• strategies to help children learn to self-regulate their emotions and build resilience

  • a focus on practising and instilling an understanding of environmental sustainability

  • thoughtful curriculum approaches that cater for children's different interests and developmental stages in a mixed age group.

Teachers maintain strong connections with the wider community. Parents and whānau provide invaluable support for the day-to-day kindergarten operations. Parents who spoke to ERO appreciate what the kindergarten provides for their children.

Teachers have established positive reciprocal relationships with the nearby primary school and local council. Regular small group excursions to a local reserve deepen the older children's understanding of nature and the link to te ao Māori. Teachers are considering ways to further enhance the relationship between the kindergarten curriculum and the local community.

CMKA strategic goals and the kindergarten's annual planning guide improvements in teaching practice, learning environments and outcomes for children and their whānau. Clearer identification of indicators at the outset would strengthen strategic planning and evaluation processes.

Well established CMKA management systems, policies and processes guide the kindergarten's practices. Embedding the practice of regular documented observations into CMKA appraisal processes would enhance the support provided for teachers' professional growth.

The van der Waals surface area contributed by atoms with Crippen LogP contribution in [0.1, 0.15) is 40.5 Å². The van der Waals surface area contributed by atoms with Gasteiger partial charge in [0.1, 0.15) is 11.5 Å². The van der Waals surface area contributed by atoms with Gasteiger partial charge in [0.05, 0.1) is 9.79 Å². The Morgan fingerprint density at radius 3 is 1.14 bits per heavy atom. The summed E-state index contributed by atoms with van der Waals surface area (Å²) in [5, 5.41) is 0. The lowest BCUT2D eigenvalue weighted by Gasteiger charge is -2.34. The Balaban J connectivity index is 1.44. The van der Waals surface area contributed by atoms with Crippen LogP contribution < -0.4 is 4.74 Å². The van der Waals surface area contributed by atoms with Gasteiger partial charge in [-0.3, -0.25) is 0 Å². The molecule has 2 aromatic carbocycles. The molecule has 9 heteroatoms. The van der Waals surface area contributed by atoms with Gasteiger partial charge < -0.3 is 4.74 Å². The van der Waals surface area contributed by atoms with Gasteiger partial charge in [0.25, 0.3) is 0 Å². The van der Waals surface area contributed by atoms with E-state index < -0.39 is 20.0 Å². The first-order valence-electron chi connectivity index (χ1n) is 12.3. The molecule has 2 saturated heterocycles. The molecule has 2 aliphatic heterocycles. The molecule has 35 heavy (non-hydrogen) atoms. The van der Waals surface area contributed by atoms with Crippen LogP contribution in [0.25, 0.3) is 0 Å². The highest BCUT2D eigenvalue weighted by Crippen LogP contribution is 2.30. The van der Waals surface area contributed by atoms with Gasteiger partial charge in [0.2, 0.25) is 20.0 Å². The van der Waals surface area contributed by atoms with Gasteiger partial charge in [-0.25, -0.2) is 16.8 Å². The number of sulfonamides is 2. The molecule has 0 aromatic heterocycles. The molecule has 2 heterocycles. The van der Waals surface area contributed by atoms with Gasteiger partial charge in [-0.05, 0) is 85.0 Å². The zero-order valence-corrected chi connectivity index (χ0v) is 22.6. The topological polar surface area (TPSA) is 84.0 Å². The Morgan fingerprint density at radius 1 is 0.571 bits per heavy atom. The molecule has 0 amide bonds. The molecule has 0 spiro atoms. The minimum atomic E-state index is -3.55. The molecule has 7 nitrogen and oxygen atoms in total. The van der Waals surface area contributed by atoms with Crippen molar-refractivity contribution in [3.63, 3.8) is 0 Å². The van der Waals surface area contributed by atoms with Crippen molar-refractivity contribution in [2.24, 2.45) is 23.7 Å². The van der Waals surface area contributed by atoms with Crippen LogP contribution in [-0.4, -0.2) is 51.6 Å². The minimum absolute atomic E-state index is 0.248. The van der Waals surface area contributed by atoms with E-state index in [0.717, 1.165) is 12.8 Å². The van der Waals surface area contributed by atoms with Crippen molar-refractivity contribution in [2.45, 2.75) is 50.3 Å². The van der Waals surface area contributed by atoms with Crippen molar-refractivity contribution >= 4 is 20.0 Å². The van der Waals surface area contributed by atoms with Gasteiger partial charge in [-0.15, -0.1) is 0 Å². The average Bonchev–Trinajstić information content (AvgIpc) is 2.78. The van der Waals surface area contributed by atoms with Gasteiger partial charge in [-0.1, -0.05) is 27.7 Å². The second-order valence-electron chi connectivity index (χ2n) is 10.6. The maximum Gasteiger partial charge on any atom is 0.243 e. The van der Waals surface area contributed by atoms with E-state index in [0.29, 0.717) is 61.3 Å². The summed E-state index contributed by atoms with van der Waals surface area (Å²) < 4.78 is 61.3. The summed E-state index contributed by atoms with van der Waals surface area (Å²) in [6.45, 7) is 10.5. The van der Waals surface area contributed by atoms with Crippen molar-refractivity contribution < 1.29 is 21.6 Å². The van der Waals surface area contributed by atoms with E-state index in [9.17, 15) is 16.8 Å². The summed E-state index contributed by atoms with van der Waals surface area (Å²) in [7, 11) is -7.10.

Key Next Steps

Leaders and teachers agree that their key next steps include:

  • making teachers' professional discussions, goal setting and decision making more visible in planning and internal evaluation documentation

  • continuing to develop the inclusion of te ao Māori by strengthening links between the curriculum, tangata whenua and local tikanga Māori practices.

CMKA leaders agree that their next steps are to continue:

  • providing consistent ongoing support for leaders and teachers that sustains leadership and improves teaching practice

  • implementing Te Whāriki, the revised early childhood curriculum, to identify priorities for learning and evaluation

  • supporting teachers to increase the visibility of children's cultural identity and continuity of learning in their individual portfolios

  • building capability and depth in internal evaluation across the association.

Management Assurance on Legal Requirements